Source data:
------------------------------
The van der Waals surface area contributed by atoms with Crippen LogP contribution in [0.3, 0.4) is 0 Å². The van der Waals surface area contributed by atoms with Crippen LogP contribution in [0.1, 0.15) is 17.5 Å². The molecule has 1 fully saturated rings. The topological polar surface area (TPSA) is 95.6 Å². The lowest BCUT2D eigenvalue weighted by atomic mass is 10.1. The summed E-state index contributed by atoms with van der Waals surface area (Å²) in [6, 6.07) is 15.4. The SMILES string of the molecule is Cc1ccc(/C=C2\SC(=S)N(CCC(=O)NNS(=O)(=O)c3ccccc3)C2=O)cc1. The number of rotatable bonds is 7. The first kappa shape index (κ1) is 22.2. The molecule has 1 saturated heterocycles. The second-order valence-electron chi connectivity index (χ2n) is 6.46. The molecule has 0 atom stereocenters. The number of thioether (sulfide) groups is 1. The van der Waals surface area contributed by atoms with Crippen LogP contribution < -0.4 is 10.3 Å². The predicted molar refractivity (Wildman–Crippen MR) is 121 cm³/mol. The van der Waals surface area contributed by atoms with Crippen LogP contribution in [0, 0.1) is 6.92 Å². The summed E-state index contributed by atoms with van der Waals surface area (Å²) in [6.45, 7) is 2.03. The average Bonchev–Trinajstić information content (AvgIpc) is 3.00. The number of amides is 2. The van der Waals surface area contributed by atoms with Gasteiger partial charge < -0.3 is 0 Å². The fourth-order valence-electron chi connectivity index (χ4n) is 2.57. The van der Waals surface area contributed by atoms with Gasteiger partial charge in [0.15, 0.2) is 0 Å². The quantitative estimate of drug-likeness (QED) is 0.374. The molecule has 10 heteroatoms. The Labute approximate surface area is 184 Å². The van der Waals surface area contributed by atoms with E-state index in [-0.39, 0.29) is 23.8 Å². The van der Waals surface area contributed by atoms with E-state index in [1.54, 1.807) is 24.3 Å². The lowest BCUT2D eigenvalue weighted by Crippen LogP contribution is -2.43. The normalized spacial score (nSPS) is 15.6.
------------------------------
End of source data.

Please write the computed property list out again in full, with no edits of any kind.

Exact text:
The van der Waals surface area contributed by atoms with Crippen LogP contribution in [0.3, 0.4) is 0 Å². The van der Waals surface area contributed by atoms with Crippen LogP contribution in [0.1, 0.15) is 17.5 Å². The molecule has 1 fully saturated rings. The topological polar surface area (TPSA) is 95.6 Å². The lowest BCUT2D eigenvalue weighted by atomic mass is 10.1. The summed E-state index contributed by atoms with van der Waals surface area (Å²) in [6, 6.07) is 15.4. The SMILES string of the molecule is Cc1ccc(/C=C2\SC(=S)N(CCC(=O)NNS(=O)(=O)c3ccccc3)C2=O)cc1. The number of rotatable bonds is 7. The first kappa shape index (κ1) is 22.2. The molecule has 1 saturated heterocycles. The second-order valence-electron chi connectivity index (χ2n) is 6.46. The molecule has 0 atom stereocenters. The number of thioether (sulfide) groups is 1. The van der Waals surface area contributed by atoms with Crippen LogP contribution < -0.4 is 10.3 Å². The predicted molar refractivity (Wildman–Crippen MR) is 121 cm³/mol. The van der Waals surface area contributed by atoms with Crippen LogP contribution in [0, 0.1) is 6.92 Å². The summed E-state index contributed by atoms with van der Waals surface area (Å²) in [6.45, 7) is 2.03. The average Bonchev–Trinajstić information content (AvgIpc) is 3.00. The number of amides is 2. The van der Waals surface area contributed by atoms with Gasteiger partial charge < -0.3 is 0 Å². The fourth-order valence-electron chi connectivity index (χ4n) is 2.57. The van der Waals surface area contributed by atoms with Gasteiger partial charge in [0.15, 0.2) is 0 Å². The quantitative estimate of drug-likeness (QED) is 0.374. The molecule has 10 heteroatoms. The Labute approximate surface area is 184 Å². The van der Waals surface area contributed by atoms with E-state index in [-0.39, 0.29) is 23.8 Å². The van der Waals surface area contributed by atoms with E-state index in [1.54, 1.807) is 24.3 Å². The lowest BCUT2D eigenvalue weighted by Crippen LogP contribution is -2.43. The normalized spacial score (nSPS) is 15.6.